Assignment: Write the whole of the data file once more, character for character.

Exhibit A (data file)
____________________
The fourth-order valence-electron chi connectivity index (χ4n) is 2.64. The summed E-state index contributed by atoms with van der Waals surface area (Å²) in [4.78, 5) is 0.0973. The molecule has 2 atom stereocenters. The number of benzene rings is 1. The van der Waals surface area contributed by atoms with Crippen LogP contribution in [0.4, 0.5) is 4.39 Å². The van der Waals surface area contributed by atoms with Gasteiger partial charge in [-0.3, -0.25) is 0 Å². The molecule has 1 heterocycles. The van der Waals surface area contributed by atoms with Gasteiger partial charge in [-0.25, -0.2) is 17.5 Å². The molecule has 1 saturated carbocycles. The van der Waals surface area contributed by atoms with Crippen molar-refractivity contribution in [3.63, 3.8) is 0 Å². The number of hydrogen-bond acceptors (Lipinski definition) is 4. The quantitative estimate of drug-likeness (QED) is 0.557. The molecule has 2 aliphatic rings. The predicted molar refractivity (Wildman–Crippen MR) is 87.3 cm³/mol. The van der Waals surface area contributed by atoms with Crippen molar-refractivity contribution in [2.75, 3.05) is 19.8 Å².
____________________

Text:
The fourth-order valence-electron chi connectivity index (χ4n) is 2.64. The summed E-state index contributed by atoms with van der Waals surface area (Å²) in [4.78, 5) is 0.0973. The molecule has 2 atom stereocenters. The number of benzene rings is 1. The van der Waals surface area contributed by atoms with Crippen LogP contribution in [0.4, 0.5) is 4.39 Å². The van der Waals surface area contributed by atoms with Gasteiger partial charge in [-0.3, -0.25) is 0 Å². The molecule has 1 heterocycles. The van der Waals surface area contributed by atoms with Gasteiger partial charge in [-0.25, -0.2) is 17.5 Å². The molecule has 1 saturated carbocycles. The van der Waals surface area contributed by atoms with Crippen molar-refractivity contribution in [3.63, 3.8) is 0 Å². The number of hydrogen-bond acceptors (Lipinski definition) is 4. The quantitative estimate of drug-likeness (QED) is 0.557. The molecule has 2 aliphatic rings. The predicted molar refractivity (Wildman–Crippen MR) is 87.3 cm³/mol. The van der Waals surface area contributed by atoms with Crippen molar-refractivity contribution in [2.75, 3.05) is 19.8 Å².